"Absolutely. Every time you have an occasion to take something from the federal government and send it back to the states, that's the right direction," Romney said. "And if you can go even further, and send it back to the private sector, that's even better. Instead of thinking, in the federal budget, what we should cut, we should ask the opposite question, what should we keep?"
"Gov. Romney wants to ensure states, who are the first responders and are in the best position to aid impacted individuals and communities, have the resources and assistance they need to cope with natural disasters," a Romney campaign official told the Huffington Post in response.
Despite that, it's difficult to speculate what kind of effect Sandy will have on the outcome of the race but it's clear both campaigns see it as a so-called "October surprise" that could change the dynamic of the race.
Obama senior adviser David Axelrod said on CNN Sunday that access to the polls in a swing state like Virginia remains "a source of concern." Virginia has expanded in-person absentee voting to people affected by the storms.
"I don't know how all the politics will sort out. It depends on how scenarios are impacted and so the best thing we can do is focus on how we can help people during this storm and hope that it all clears out and that by the next weekend we'll be free of it and people can focus on the election," Axelrod said.
Most battleground states, save for Virginia and New Hampshire, are outside the path of the storm. But both those states are of critical importance to both campaigns and it is unclear if or when the candidates will be able to appear there before Election Day. It is safe to say, however, that as national media attention has rapidly shifted from the campaign horse race to the storm, and how each candidate responds to it will be closely scrutinized.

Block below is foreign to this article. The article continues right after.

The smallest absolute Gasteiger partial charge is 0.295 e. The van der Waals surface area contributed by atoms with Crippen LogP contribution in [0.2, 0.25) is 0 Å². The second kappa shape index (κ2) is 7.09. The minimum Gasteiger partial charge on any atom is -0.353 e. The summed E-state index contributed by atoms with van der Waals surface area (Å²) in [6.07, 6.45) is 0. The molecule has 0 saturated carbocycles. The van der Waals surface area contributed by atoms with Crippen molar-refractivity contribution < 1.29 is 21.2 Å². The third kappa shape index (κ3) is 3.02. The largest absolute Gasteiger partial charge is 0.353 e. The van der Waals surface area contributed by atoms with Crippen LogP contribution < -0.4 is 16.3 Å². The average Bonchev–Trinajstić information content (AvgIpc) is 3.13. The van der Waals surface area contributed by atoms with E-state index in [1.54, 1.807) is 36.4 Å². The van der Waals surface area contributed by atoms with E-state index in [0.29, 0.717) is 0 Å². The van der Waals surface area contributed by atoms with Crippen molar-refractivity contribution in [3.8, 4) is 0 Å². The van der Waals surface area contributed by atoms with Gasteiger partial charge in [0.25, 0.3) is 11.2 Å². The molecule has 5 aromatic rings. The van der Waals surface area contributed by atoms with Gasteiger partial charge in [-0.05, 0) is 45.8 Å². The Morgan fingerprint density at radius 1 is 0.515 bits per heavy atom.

With both candidates' leadership qualities will undoubtedly be under the microscope, the campaigns refused to speculate on whether the storm would benefit one candidate or the other.
For example, Romney adviser Kevin Madden refused to comment on whether the storm would make Obama look more "presidential" to voters and on if the storm would negatively effect the campaigns plans.
"We just try to have focus on what we can control and part of what we can control is making sure that safety is a priority for the people that are in harm's way in some of these states that are going to be directly impacted and so that's top concern and it'll remain a top concern," he said Sunday.